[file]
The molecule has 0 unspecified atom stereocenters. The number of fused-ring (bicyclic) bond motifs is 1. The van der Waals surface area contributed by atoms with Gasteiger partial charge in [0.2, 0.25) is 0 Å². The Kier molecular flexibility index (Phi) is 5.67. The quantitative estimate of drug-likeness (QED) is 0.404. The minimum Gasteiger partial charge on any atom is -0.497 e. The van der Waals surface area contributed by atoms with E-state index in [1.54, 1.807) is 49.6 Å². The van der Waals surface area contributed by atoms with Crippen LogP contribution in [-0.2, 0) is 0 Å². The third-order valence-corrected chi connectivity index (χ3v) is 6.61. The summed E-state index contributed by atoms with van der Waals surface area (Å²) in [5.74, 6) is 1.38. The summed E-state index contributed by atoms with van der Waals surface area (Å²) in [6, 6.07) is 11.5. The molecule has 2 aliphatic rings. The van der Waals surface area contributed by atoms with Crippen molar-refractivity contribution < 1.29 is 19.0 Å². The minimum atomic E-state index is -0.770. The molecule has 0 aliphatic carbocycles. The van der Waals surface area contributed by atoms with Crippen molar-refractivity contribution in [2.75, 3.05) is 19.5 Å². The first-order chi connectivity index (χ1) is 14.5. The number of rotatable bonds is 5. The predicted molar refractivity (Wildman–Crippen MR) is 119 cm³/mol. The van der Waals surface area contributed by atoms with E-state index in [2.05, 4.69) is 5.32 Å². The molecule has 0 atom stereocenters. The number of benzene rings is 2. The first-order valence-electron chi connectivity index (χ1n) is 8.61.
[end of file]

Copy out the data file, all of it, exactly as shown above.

The molecule has 0 unspecified atom stereocenters. The number of fused-ring (bicyclic) bond motifs is 1. The van der Waals surface area contributed by atoms with Gasteiger partial charge in [0.2, 0.25) is 0 Å². The Kier molecular flexibility index (Phi) is 5.67. The quantitative estimate of drug-likeness (QED) is 0.404. The minimum Gasteiger partial charge on any atom is -0.497 e. The van der Waals surface area contributed by atoms with E-state index in [1.54, 1.807) is 49.6 Å². The van der Waals surface area contributed by atoms with Crippen LogP contribution in [-0.2, 0) is 0 Å². The third-order valence-corrected chi connectivity index (χ3v) is 6.61. The summed E-state index contributed by atoms with van der Waals surface area (Å²) in [5.74, 6) is 1.38. The summed E-state index contributed by atoms with van der Waals surface area (Å²) in [6, 6.07) is 11.5. The molecule has 2 aliphatic rings. The van der Waals surface area contributed by atoms with Crippen molar-refractivity contribution < 1.29 is 19.0 Å². The minimum atomic E-state index is -0.770. The molecule has 0 aliphatic carbocycles. The van der Waals surface area contributed by atoms with Crippen molar-refractivity contribution in [2.75, 3.05) is 19.5 Å². The first-order chi connectivity index (χ1) is 14.5. The number of rotatable bonds is 5. The predicted molar refractivity (Wildman–Crippen MR) is 119 cm³/mol. The van der Waals surface area contributed by atoms with E-state index in [2.05, 4.69) is 5.32 Å². The molecule has 0 atom stereocenters. The number of benzene rings is 2. The first-order valence-electron chi connectivity index (χ1n) is 8.61.